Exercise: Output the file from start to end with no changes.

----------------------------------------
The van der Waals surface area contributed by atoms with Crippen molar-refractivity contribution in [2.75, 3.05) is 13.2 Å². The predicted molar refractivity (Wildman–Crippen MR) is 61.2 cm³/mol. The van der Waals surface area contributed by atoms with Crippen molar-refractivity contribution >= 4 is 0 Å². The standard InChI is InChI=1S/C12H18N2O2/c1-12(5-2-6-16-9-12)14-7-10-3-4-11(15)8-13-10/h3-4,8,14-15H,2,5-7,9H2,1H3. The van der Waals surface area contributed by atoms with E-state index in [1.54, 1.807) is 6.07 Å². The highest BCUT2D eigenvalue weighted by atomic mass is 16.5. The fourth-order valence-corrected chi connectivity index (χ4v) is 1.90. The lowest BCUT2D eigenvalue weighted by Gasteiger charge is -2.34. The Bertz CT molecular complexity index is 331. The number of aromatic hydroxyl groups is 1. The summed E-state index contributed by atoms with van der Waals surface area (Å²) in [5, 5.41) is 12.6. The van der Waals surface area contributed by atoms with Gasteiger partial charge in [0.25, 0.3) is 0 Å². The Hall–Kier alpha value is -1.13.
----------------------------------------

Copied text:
The van der Waals surface area contributed by atoms with Crippen molar-refractivity contribution in [2.75, 3.05) is 13.2 Å². The predicted molar refractivity (Wildman–Crippen MR) is 61.2 cm³/mol. The van der Waals surface area contributed by atoms with Crippen molar-refractivity contribution >= 4 is 0 Å². The standard InChI is InChI=1S/C12H18N2O2/c1-12(5-2-6-16-9-12)14-7-10-3-4-11(15)8-13-10/h3-4,8,14-15H,2,5-7,9H2,1H3. The van der Waals surface area contributed by atoms with E-state index in [1.54, 1.807) is 6.07 Å². The highest BCUT2D eigenvalue weighted by atomic mass is 16.5. The fourth-order valence-corrected chi connectivity index (χ4v) is 1.90. The lowest BCUT2D eigenvalue weighted by Gasteiger charge is -2.34. The Bertz CT molecular complexity index is 331. The number of aromatic hydroxyl groups is 1. The summed E-state index contributed by atoms with van der Waals surface area (Å²) in [5, 5.41) is 12.6. The van der Waals surface area contributed by atoms with Gasteiger partial charge in [0.25, 0.3) is 0 Å². The Hall–Kier alpha value is -1.13.